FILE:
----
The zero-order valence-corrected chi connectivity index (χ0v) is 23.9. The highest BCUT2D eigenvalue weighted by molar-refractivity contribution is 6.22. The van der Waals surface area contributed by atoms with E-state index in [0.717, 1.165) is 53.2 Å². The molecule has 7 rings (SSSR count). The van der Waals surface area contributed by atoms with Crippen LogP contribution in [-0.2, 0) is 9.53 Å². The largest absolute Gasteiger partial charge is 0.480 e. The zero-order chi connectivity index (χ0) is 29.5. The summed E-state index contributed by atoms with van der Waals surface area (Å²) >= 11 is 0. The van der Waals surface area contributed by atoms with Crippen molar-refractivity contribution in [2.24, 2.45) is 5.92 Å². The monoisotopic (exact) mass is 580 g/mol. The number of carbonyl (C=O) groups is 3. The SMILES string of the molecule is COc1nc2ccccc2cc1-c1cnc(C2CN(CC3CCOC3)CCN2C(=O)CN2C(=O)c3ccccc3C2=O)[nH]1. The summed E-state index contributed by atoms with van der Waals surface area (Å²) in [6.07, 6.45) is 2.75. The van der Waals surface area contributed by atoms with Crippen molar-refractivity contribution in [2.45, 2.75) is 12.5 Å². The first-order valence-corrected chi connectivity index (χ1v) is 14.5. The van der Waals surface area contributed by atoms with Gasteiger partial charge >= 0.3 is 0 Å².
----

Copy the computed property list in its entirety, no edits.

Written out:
The zero-order valence-corrected chi connectivity index (χ0v) is 23.9. The highest BCUT2D eigenvalue weighted by molar-refractivity contribution is 6.22. The van der Waals surface area contributed by atoms with E-state index in [0.717, 1.165) is 53.2 Å². The molecule has 7 rings (SSSR count). The van der Waals surface area contributed by atoms with Crippen LogP contribution in [-0.2, 0) is 9.53 Å². The largest absolute Gasteiger partial charge is 0.480 e. The zero-order chi connectivity index (χ0) is 29.5. The summed E-state index contributed by atoms with van der Waals surface area (Å²) >= 11 is 0. The van der Waals surface area contributed by atoms with Crippen molar-refractivity contribution in [2.24, 2.45) is 5.92 Å². The monoisotopic (exact) mass is 580 g/mol. The number of carbonyl (C=O) groups is 3. The SMILES string of the molecule is COc1nc2ccccc2cc1-c1cnc(C2CN(CC3CCOC3)CCN2C(=O)CN2C(=O)c3ccccc3C2=O)[nH]1. The summed E-state index contributed by atoms with van der Waals surface area (Å²) in [6.07, 6.45) is 2.75. The van der Waals surface area contributed by atoms with Crippen molar-refractivity contribution in [2.45, 2.75) is 12.5 Å². The first-order valence-corrected chi connectivity index (χ1v) is 14.5. The van der Waals surface area contributed by atoms with Gasteiger partial charge >= 0.3 is 0 Å².